I didn't see a need for any mangle rules, so this should be empty as well.

:foreach rule in=[/ip firewall mangle find] do={ \
  :if ([/ip firewall mangle get $rule dynamic])  \
    do={}                                        \
    else={/ip firewall mangle remove $rule}      \
};                                               \
/ip firewall mangle print

/ip firewall nat

Everything here should be disabled or removed. This setup does not use a NAT.

:foreach rule in=[/ip firewall nat find] do={ \
  :if ([/ip firewall nat get $rule dynamic])  \
    do={}                                     \
    else={/ip firewall nat remove $rule}      \
};                                            \
/ip firewall nat print

4) Disable DHCP Server

You can probably just run:

/ip dhcp-server disable 0

This is necessary because this device shouldn't be doling out IP addresses. Only one router on this subnet should be running a DHCP server.

5) Configure device IP Address

Add an out-of-band management IP address

In general it's a good idea to add out-of-band management IP addresses to devices that don't have another way to log in. My particular device does not have an accessible serial console, so I need to take care to always have a way to address this Routerboard, even if the LAN and its DHCP server goes down.

There are two ways to achieve this: use an IPv6 link-local address or manually add a static RFC1918 IPv4 address. I will use a static IPv4 address.

/ip address add address=10.128.0.1/24 interface=bridge

Make sure to write this address down, it will save a hard-reset down the road. Maybe attach it to the unit with a printed label.

With my Linux box's Ethernet directly hooked up to the Routerboard, I can assign another IPv4 on the same subnet, then log into the router.

winston@snowcrash ~ $ sudo ip address add dev enp2s0 10.128.0.10/24
winston@snowcrash ~ $ ssh admin@10.128.0.1
The authenticity of host '10.128.0.1 (10.128.0.1)' can't be established.
RSA key fingerprint is SHA256:QhJryzCxFpT/wW4Mmg7R6QEnRDPeYsY2SAF/hlc7Mx4.
No matching host key fingerprint found in DNS.
Are you sure you want to continue connecting (yes/no/[fingerprint])? yes
Warning: Permanently added '10.128.0.1' (RSA) to the list of known hosts.








  MMM      MMM       KKK                          TTTTTTTTTTT      KKK
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  MMM MMMM MMM  III  KKK  KKK  RRRRRR     OOOOOO      TTT     III  KKK  KKK
  MMM  MM  MMM  III  KKKKK     RRR  RRR  OOO  OOO     TTT     III  KKKKK
  MMM      MMM  III  KKK KKK   RRRRRR    OOO  OOO     TTT     III  KKK KKK
  MMM      MMM  III  KKK  KKK  RRR  RRR   OOOOOO      TTT     III  KKK  KKK

  MikroTik RouterOS 6.46.4 (c) 1999-2020       http://www.mikrotik.com/

[?]             Gives the list of available commands
command [?]     Gives help on the command and list of arguments

[Tab]           Completes the command/word. If the input is ambiguous,
                a second [Tab] gives possible options

/               Move up to base level
..              Move up one level
/command        Use command at the base level

[admin@MikroTik] > 

Provision an IPv4 on the LAN for easier management

I opted to use DHCP, but I'll show both ways to assign an IP address to the router. Before adding more DHCP clients or a static IP, make sure to disable or remove other DHCP clients.

# Change "remove" to "disable" to keep the configuration available for later use.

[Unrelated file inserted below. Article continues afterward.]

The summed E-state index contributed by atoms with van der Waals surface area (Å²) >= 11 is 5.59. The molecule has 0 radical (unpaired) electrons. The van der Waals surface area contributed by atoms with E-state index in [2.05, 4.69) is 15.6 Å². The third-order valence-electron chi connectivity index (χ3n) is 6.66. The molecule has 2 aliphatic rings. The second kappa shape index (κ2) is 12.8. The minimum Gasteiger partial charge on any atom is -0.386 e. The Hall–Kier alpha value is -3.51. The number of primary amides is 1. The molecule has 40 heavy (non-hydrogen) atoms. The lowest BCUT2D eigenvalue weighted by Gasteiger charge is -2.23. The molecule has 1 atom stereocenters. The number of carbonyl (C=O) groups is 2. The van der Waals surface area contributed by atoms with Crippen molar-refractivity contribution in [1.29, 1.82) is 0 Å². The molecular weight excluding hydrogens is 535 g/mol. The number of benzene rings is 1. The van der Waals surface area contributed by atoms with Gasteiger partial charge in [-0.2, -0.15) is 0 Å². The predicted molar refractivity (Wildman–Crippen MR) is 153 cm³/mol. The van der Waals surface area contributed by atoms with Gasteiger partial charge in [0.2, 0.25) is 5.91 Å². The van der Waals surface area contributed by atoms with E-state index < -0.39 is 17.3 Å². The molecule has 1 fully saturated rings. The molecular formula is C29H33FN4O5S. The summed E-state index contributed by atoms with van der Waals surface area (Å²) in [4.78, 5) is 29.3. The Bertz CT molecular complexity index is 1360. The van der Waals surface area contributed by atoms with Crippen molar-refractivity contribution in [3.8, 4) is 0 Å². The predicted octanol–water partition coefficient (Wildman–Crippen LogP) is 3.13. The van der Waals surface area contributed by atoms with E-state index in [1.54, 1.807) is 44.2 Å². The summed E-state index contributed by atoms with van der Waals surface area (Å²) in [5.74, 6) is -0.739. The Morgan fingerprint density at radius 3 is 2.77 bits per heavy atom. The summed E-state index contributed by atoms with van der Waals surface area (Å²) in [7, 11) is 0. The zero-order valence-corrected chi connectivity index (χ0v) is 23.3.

foreach cl in=[/ip dhcp-client find] do={/ip dhcp-client remove $cl}; \
/ip dhcp-client print

To add a DHCP client, run a command like this:

/ip dhcp-client add interface=bridge disabled=no

To add a static IPv4 address, run commands like the following:

# Give the Routerboard an address
/ip address add address=192.168.182.70/24 interface=bridge

# The following two commands tell the Routerboard how to access the internet, so it
# can get updates or access cloud services.
#
# Where 192.168.182.1 is the default gateway (the main router)
/ip route add gateway=192.168.182.1
# Set the DNS servers preferring in order: the main router, Cloudflare, and Google
/ip dns set servers=192.168.182.1,1.1.1.1,8.8.8.8

6) Configure the WiFi

Here is my WiFi configuration:

[admin@MikroTik] > /interface wireless print 
Flags: X - disabled, R - running 
 0 X  name="wlan1" mtu=1500 l2mtu=1600 mac-address=CC:2D:E0:E1:3E:B9 arp=enabled interface-type=Atheros AR9300 mode=station-pseudobridge 
      ssid="MyCoolWifiName" frequency=auto band=2ghz-b/g/n channel-width=20/40mhz-Ce secondary-channel="" scan-list=default 
      wireless-protocol=802.11 vlan-mode=no-tag vlan-id=1 wds-mode=disabled wds-default-bridge=none wds-ignore-ssid=no bridge-mode=enabled 
      default-authentication=yes default-forwarding=yes default-ap-tx-limit=0 default-client-tx-limit=0 hide-ssid=no 
      security-profile=default compression=no 

 1  R name="wlan2" mtu=1500 l2mtu=1600 mac-address=CC:2D:E0:E1:3E:B8 arp=enabled interface-type=Atheros AR9888 mode=station-pseudobridge 
      ssid="MyCoolWifiName" frequency=auto band=5ghz-a/n/ac channel-width=20/40/80mhz-Ceee secondary-channel="" scan-list=default 
      wireless-protocol=802.11 vlan-mode=no-tag vlan-id=1 wds-mode=disabled wds-default-bridge=none wds-ignore-ssid=no bridge-mode=enabled 
      default-authentication=yes default-forwarding=yes default-ap-tx-limit=0 default-client-tx-limit=0 hide-ssid=no 
      security-profile=default compression=no 

1) Take the WiFi offline

First, I recommend taking the WiFi offline until you're happy with the configuration.

/interface wireless disable numbers=0,1

2) Configure the SSID and put the Routerboard into a wireless client mode

Then make sure to set the ssid to your existing WiFi's ESSID and mode to station-pseudobridge.

/interface wireless set numbers=0,1 mode=station-pseudobridge ssid="MyCoolWifiName"

3) Configure the security-profile

Chances are your wireless device already has a security profile, so make note of the security-profile in the /interface wireless print output. It is likely security-profile=default.

Next configure the security-profile, mine looks like this: